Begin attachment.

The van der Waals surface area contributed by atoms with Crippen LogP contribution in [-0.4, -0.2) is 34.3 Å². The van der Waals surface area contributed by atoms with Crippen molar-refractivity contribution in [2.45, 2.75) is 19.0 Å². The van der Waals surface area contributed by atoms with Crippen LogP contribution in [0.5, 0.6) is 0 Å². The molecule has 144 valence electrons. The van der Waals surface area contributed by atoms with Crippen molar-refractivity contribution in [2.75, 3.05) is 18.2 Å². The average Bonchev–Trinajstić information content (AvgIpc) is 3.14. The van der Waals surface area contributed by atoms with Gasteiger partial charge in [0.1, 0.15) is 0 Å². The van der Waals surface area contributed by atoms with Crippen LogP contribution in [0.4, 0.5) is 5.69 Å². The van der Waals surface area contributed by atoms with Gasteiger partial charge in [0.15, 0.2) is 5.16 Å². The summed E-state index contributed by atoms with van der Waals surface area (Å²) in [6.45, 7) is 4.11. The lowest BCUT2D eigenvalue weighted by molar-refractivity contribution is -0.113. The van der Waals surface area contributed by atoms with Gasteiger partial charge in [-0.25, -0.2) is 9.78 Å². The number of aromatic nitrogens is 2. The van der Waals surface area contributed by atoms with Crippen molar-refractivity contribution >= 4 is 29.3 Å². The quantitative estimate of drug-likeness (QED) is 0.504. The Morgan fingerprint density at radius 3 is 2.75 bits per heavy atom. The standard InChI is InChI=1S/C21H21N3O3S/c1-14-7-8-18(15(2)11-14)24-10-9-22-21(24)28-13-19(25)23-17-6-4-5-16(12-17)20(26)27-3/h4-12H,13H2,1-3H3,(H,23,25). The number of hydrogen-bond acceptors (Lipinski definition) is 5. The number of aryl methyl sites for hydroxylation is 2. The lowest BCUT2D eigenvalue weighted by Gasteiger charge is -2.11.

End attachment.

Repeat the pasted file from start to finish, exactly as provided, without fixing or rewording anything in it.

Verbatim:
The van der Waals surface area contributed by atoms with Crippen LogP contribution in [-0.4, -0.2) is 34.3 Å². The van der Waals surface area contributed by atoms with Crippen molar-refractivity contribution in [2.45, 2.75) is 19.0 Å². The van der Waals surface area contributed by atoms with Crippen LogP contribution in [0.5, 0.6) is 0 Å². The molecule has 144 valence electrons. The van der Waals surface area contributed by atoms with Crippen molar-refractivity contribution in [2.75, 3.05) is 18.2 Å². The average Bonchev–Trinajstić information content (AvgIpc) is 3.14. The van der Waals surface area contributed by atoms with Gasteiger partial charge in [0.1, 0.15) is 0 Å². The van der Waals surface area contributed by atoms with Crippen LogP contribution in [0.4, 0.5) is 5.69 Å². The van der Waals surface area contributed by atoms with Gasteiger partial charge in [0.15, 0.2) is 5.16 Å². The summed E-state index contributed by atoms with van der Waals surface area (Å²) in [6.45, 7) is 4.11. The lowest BCUT2D eigenvalue weighted by molar-refractivity contribution is -0.113. The van der Waals surface area contributed by atoms with Gasteiger partial charge in [-0.25, -0.2) is 9.78 Å². The number of aromatic nitrogens is 2. The van der Waals surface area contributed by atoms with Crippen molar-refractivity contribution >= 4 is 29.3 Å². The quantitative estimate of drug-likeness (QED) is 0.504. The Morgan fingerprint density at radius 3 is 2.75 bits per heavy atom. The standard InChI is InChI=1S/C21H21N3O3S/c1-14-7-8-18(15(2)11-14)24-10-9-22-21(24)28-13-19(25)23-17-6-4-5-16(12-17)20(26)27-3/h4-12H,13H2,1-3H3,(H,23,25). The number of hydrogen-bond acceptors (Lipinski definition) is 5. The number of aryl methyl sites for hydroxylation is 2. The lowest BCUT2D eigenvalue weighted by Gasteiger charge is -2.11.